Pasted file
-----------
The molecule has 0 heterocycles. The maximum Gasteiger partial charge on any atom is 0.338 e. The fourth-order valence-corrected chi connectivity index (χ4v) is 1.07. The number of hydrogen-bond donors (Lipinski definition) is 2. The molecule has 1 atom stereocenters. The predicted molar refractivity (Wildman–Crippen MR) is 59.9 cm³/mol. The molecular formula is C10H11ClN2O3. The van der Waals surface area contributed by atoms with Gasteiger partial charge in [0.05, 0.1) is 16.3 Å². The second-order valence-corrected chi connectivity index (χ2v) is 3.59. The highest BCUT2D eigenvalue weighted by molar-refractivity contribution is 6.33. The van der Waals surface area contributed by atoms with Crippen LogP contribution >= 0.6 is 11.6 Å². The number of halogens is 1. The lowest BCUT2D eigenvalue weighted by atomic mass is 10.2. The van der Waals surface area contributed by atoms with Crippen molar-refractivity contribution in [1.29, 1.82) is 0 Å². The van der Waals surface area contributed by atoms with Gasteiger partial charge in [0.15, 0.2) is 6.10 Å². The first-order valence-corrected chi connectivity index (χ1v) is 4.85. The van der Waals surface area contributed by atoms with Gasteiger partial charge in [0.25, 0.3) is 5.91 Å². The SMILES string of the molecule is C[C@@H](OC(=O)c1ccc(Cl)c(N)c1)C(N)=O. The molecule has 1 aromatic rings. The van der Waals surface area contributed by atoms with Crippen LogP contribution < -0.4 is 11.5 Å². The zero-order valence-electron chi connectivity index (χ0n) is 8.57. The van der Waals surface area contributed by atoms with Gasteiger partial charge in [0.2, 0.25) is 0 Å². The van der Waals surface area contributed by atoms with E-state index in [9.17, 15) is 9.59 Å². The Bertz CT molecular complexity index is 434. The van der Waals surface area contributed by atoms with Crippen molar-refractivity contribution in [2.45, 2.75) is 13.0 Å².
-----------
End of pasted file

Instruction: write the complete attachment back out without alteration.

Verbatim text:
The molecule has 0 heterocycles. The maximum Gasteiger partial charge on any atom is 0.338 e. The fourth-order valence-corrected chi connectivity index (χ4v) is 1.07. The number of hydrogen-bond donors (Lipinski definition) is 2. The molecule has 1 atom stereocenters. The predicted molar refractivity (Wildman–Crippen MR) is 59.9 cm³/mol. The molecular formula is C10H11ClN2O3. The van der Waals surface area contributed by atoms with Gasteiger partial charge in [0.05, 0.1) is 16.3 Å². The second-order valence-corrected chi connectivity index (χ2v) is 3.59. The highest BCUT2D eigenvalue weighted by molar-refractivity contribution is 6.33. The van der Waals surface area contributed by atoms with Crippen LogP contribution >= 0.6 is 11.6 Å². The number of halogens is 1. The lowest BCUT2D eigenvalue weighted by atomic mass is 10.2. The van der Waals surface area contributed by atoms with Crippen molar-refractivity contribution in [1.29, 1.82) is 0 Å². The van der Waals surface area contributed by atoms with Gasteiger partial charge in [0.15, 0.2) is 6.10 Å². The first-order valence-corrected chi connectivity index (χ1v) is 4.85. The van der Waals surface area contributed by atoms with Gasteiger partial charge in [0.25, 0.3) is 5.91 Å². The SMILES string of the molecule is C[C@@H](OC(=O)c1ccc(Cl)c(N)c1)C(N)=O. The molecule has 1 aromatic rings. The van der Waals surface area contributed by atoms with Crippen LogP contribution < -0.4 is 11.5 Å². The zero-order valence-electron chi connectivity index (χ0n) is 8.57. The van der Waals surface area contributed by atoms with Gasteiger partial charge in [0.2, 0.25) is 0 Å². The van der Waals surface area contributed by atoms with E-state index in [9.17, 15) is 9.59 Å². The Bertz CT molecular complexity index is 434. The van der Waals surface area contributed by atoms with Crippen molar-refractivity contribution in [2.45, 2.75) is 13.0 Å².